So, what stages are available? It looks like there's a dockyard, an airport, an indistinct jumble of pixels, the factory where they make the oil drums for all those side-scrolling beat-em-ups, a space station and a graveyard. That graveyard is offering the strongest impetus yet to overcome my usual inability to play stages in anything other than the "correct" order, but I managed to resist its charms and I'm heading down to the docks.

Yep, that's definitely a harbour of some sort. A big boat, some crates - I can practically smell the sea air.

A man with a rocket launcher jumps up from behind a box. Who is he? What does he want? Is it wise to be firing a rocket launcher at a target that's so close to you? I'm afraid I have no answers to these questions. Well, except the last one, the answer to that is "no, you dope". As to Crazy Fight's plot (there isn't one) and setting (generic) I have no information. All I know is that I'm going to have to shoot this rocket launcher man before he blows me up.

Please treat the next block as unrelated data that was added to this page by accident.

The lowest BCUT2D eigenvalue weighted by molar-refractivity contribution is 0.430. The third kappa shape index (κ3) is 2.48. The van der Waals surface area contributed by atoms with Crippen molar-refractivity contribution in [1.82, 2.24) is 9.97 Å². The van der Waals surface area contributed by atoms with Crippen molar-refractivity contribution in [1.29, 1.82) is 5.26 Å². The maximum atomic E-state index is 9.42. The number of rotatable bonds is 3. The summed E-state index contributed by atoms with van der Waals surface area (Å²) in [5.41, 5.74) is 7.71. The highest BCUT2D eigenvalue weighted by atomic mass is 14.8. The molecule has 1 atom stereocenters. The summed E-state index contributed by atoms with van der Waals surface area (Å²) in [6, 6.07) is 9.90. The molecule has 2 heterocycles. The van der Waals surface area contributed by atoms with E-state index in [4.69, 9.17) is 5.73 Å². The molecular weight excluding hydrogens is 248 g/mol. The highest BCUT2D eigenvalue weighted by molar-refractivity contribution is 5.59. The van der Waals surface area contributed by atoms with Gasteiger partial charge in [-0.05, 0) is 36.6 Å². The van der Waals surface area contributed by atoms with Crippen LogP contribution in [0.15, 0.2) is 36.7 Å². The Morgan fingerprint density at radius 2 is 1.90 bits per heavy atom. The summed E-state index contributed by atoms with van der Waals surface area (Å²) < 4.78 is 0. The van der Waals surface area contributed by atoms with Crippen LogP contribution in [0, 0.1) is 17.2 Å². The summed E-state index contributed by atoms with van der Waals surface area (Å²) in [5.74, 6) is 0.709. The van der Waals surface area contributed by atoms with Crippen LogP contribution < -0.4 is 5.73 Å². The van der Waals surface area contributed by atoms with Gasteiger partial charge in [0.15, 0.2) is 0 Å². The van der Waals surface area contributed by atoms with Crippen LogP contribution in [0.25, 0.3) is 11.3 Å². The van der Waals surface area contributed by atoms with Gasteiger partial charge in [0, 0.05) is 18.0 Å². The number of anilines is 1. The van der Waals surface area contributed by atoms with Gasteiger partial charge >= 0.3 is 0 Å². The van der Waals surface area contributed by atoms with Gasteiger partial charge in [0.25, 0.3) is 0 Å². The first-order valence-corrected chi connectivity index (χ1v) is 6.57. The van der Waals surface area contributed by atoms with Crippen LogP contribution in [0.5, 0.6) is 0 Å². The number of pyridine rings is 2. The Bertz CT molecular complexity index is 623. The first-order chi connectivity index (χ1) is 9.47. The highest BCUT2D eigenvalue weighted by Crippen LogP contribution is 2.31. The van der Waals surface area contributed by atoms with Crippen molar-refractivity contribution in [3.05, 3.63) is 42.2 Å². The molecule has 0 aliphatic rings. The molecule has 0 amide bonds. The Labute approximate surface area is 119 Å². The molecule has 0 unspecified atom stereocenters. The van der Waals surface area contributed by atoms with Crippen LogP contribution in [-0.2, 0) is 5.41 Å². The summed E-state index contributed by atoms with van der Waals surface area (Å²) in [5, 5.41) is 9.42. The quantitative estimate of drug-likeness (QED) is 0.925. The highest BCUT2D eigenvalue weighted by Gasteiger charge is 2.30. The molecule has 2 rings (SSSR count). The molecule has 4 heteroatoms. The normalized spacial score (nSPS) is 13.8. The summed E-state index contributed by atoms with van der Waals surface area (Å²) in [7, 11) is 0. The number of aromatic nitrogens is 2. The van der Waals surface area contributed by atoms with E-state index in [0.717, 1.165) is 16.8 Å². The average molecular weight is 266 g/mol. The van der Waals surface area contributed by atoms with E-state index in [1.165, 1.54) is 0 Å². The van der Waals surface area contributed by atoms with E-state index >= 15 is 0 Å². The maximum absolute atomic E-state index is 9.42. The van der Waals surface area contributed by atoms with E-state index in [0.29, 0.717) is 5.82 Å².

Aww, I made him cry. Wait, not "aww", the guy was going to kill me. I'd say he got off pretty lightly.
That's the gameplay, then: Crazy Fight is a shooting gallery where targets pop up in the background and you have to shoot them before they shoot you. The thing is, it's a shooting game without physical gun, or even a joystick / cursor set-up. You have six buttons, each one corresponding to one of the six areas of the screen where enemies can appear, the areas being laid out in the two-rows-of-three grid that I told you to remember from the stage select screen. This enemy was in the top-left zone, so pressing the top-left button shoots him. Simple!